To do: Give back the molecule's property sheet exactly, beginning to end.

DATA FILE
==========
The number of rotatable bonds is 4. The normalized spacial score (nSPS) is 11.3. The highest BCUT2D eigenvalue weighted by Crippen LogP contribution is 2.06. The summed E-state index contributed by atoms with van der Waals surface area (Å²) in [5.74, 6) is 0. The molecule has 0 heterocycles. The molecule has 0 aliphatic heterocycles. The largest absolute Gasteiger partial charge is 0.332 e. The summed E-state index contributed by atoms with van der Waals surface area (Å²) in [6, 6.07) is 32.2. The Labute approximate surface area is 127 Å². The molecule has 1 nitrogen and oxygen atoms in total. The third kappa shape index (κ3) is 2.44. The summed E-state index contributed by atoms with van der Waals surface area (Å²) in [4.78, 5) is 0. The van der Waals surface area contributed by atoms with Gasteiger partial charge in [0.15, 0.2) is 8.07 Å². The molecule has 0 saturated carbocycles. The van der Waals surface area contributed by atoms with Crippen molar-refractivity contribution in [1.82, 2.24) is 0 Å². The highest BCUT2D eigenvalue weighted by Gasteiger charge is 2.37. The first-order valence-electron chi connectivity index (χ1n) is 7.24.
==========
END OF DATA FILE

The number of rotatable bonds is 4. The normalized spacial score (nSPS) is 11.3. The highest BCUT2D eigenvalue weighted by Crippen LogP contribution is 2.06. The summed E-state index contributed by atoms with van der Waals surface area (Å²) in [5.74, 6) is 0. The molecule has 0 heterocycles. The molecule has 0 aliphatic heterocycles. The largest absolute Gasteiger partial charge is 0.332 e. The summed E-state index contributed by atoms with van der Waals surface area (Å²) in [6, 6.07) is 32.2. The Labute approximate surface area is 127 Å². The molecule has 1 nitrogen and oxygen atoms in total. The third kappa shape index (κ3) is 2.44. The summed E-state index contributed by atoms with van der Waals surface area (Å²) in [4.78, 5) is 0. The van der Waals surface area contributed by atoms with Gasteiger partial charge in [0.15, 0.2) is 8.07 Å². The molecule has 0 saturated carbocycles. The van der Waals surface area contributed by atoms with Crippen molar-refractivity contribution in [1.82, 2.24) is 0 Å². The highest BCUT2D eigenvalue weighted by Gasteiger charge is 2.37. The first-order valence-electron chi connectivity index (χ1n) is 7.24.